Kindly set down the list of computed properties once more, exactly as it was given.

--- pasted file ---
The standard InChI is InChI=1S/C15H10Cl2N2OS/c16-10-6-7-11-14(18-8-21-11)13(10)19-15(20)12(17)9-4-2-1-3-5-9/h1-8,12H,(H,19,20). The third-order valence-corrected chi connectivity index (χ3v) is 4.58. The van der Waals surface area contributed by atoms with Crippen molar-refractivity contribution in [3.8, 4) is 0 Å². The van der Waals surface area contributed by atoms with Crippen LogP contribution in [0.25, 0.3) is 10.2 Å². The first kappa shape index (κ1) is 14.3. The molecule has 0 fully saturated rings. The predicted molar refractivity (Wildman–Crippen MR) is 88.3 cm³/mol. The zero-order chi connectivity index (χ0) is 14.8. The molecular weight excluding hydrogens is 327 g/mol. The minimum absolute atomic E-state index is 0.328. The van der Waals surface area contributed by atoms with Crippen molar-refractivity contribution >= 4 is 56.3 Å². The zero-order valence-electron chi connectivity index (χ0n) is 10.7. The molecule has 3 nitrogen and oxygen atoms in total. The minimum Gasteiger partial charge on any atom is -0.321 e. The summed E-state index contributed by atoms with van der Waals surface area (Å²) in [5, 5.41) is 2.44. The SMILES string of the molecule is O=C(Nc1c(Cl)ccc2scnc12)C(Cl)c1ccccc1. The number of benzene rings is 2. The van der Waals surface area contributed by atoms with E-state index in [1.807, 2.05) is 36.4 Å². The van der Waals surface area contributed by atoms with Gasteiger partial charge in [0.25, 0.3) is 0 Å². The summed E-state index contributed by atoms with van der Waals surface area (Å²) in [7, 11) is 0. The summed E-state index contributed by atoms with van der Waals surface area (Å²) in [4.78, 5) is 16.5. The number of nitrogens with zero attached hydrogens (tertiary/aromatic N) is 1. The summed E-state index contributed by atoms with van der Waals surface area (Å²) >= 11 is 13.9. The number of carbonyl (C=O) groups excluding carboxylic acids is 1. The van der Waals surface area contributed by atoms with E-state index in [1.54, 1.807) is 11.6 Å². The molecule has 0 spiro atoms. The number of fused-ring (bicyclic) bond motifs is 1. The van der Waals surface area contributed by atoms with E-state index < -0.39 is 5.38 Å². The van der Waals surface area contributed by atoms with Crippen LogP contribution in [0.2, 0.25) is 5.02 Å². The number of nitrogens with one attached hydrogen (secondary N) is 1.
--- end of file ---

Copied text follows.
The standard InChI is InChI=1S/C15H10Cl2N2OS/c16-10-6-7-11-14(18-8-21-11)13(10)19-15(20)12(17)9-4-2-1-3-5-9/h1-8,12H,(H,19,20). The third-order valence-corrected chi connectivity index (χ3v) is 4.58. The van der Waals surface area contributed by atoms with Crippen molar-refractivity contribution in [3.8, 4) is 0 Å². The van der Waals surface area contributed by atoms with Crippen LogP contribution in [0.25, 0.3) is 10.2 Å². The first kappa shape index (κ1) is 14.3. The molecule has 0 fully saturated rings. The predicted molar refractivity (Wildman–Crippen MR) is 88.3 cm³/mol. The zero-order chi connectivity index (χ0) is 14.8. The molecular weight excluding hydrogens is 327 g/mol. The minimum absolute atomic E-state index is 0.328. The van der Waals surface area contributed by atoms with Crippen molar-refractivity contribution >= 4 is 56.3 Å². The zero-order valence-electron chi connectivity index (χ0n) is 10.7. The molecule has 3 nitrogen and oxygen atoms in total. The minimum Gasteiger partial charge on any atom is -0.321 e. The summed E-state index contributed by atoms with van der Waals surface area (Å²) in [5, 5.41) is 2.44. The SMILES string of the molecule is O=C(Nc1c(Cl)ccc2scnc12)C(Cl)c1ccccc1. The number of benzene rings is 2. The van der Waals surface area contributed by atoms with E-state index in [1.807, 2.05) is 36.4 Å². The van der Waals surface area contributed by atoms with Gasteiger partial charge in [0.25, 0.3) is 0 Å². The summed E-state index contributed by atoms with van der Waals surface area (Å²) in [7, 11) is 0. The summed E-state index contributed by atoms with van der Waals surface area (Å²) in [4.78, 5) is 16.5. The number of nitrogens with zero attached hydrogens (tertiary/aromatic N) is 1. The summed E-state index contributed by atoms with van der Waals surface area (Å²) >= 11 is 13.9. The number of carbonyl (C=O) groups excluding carboxylic acids is 1. The van der Waals surface area contributed by atoms with E-state index in [1.54, 1.807) is 11.6 Å². The molecule has 0 spiro atoms. The number of fused-ring (bicyclic) bond motifs is 1. The van der Waals surface area contributed by atoms with E-state index < -0.39 is 5.38 Å². The van der Waals surface area contributed by atoms with Crippen LogP contribution in [0.2, 0.25) is 5.02 Å². The number of nitrogens with one attached hydrogen (secondary N) is 1.